Something New (2006, 100 Minutes, PG-13) is a contemporary interracial love story between accounting executive Kenya (Sanaa Lathan) and landscape architect Brian (Simon Baker). It’s Kenya who is the one who is uptight – it’s her friends who shame her for always having an impossible list of qualifiers. Brian starts out as a failed blind date, but then he becomes her backyard landscaper which begins the daily flirtations. It becomes Kenya’s routine to be apologetic, but Brian loosens her up enough to get her to come out hiking and then kisses her. Kenya says it can’t go on anymore, but that’s where Brian gets aggressive. “You’re adorable,” he purrs. They sleep together and proceed with romance (she makes more money, but he does everything for her), and yet Kenya chooses to keep her new boyfriend low-profile. When it comes to the inevitable social gatherings, Brian takes some heat from Kenya’s overprotective friends. Nothing fazes him, though, but Kenya is fazed momentarily when she is paired up with Mark (Blair Underwood), the perfect black man marriage-bait her friends and family have been wanting for her. Baker gives a performance of suave integrity and he makes an improbable character of passionate courting white man look more than convincing. Lathan as the nitpicky, hard-working professional black woman is far too difficult a woman for my tastes, and so I can’t believe any guy would work that hard to love her. But “fighting” for love is how these characters see life. Yet as much as the movie is a good hard look at interracial dating, it almost seems to be arguing laboriously some of the time that it’s just better to date within your own race. B-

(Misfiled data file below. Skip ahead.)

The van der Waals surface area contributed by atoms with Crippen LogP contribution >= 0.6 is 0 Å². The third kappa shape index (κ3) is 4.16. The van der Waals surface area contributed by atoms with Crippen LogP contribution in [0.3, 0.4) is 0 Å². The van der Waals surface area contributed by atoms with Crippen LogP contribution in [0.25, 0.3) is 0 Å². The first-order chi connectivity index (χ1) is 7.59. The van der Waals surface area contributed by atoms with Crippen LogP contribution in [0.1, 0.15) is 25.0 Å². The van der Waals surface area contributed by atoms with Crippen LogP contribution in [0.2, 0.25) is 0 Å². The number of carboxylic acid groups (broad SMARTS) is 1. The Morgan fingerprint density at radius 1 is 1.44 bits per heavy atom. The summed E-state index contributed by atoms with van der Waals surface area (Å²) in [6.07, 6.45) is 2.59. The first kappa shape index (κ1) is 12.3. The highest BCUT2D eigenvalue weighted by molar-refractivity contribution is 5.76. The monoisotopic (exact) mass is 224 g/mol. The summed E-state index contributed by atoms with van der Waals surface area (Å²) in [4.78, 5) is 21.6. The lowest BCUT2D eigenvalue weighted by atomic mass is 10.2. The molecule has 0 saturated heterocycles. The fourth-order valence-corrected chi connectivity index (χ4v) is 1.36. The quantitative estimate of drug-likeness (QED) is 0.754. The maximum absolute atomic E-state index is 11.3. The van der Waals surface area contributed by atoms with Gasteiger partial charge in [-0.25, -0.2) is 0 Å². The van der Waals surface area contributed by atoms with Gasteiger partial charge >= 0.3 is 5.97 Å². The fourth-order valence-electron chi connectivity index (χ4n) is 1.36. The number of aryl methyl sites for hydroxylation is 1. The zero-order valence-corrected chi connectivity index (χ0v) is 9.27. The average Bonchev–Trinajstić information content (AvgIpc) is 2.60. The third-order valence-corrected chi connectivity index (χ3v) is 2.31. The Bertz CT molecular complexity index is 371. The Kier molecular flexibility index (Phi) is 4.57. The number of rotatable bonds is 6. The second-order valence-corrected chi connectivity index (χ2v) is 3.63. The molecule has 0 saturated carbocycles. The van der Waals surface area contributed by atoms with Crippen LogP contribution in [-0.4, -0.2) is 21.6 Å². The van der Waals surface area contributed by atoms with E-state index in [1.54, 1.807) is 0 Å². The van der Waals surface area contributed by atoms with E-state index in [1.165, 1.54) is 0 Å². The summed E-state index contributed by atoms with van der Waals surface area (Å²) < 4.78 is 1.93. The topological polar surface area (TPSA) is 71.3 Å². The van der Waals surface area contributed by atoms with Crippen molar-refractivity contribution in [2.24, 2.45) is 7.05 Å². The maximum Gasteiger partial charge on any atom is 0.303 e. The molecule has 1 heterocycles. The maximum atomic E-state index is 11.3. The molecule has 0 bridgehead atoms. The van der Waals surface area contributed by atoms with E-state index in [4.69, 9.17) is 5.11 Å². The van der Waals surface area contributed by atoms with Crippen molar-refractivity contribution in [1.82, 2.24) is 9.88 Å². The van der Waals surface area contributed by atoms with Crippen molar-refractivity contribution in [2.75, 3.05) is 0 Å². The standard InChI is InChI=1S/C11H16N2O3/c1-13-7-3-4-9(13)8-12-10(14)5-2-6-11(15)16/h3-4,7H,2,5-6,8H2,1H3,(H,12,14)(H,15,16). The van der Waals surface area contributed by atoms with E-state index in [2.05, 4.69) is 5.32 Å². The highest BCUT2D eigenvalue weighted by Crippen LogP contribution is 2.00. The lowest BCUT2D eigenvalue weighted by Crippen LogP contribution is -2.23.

Romantic Comedy (1983, 101 Minutes, PG) with mismatched Dudley Moore and Mary Steenburgen has no business calling itself the quintessential romantic comedy. It might possibly be the very worst movie of 1983. It gets off to a decent affable start: Moore is a hit playwright looking for a writing partner. He mistakes Steenburgen for a masseuse but hires her when he recognizes her writing talent. They spend the next several years fighting romantic feelings concealed right below the surface, with Moore married to a bossy bitch and Steenburgen alone for the longest time. Just as the marriage disintegrates, Steenburgen gets a boyfriend. This is the kind of movie where seven years pass but somehow the two recall quotes the other made at the beginning of the movie when in real life such sayings would be long forgotten. Squirming in its cutesiness and a little vile when it means to be precious, the wonderful Dudley had gotten himself stuck in his worst career dud. D-


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Sean Chavel

About The Author / Sean Chavel

Sean Chavel is a Hollywood based author and movie reviewer. He is the Executive Director of flickminute.com, a new website that has adapted the movie review site genre by introducing moodbased and movie experience based reviews.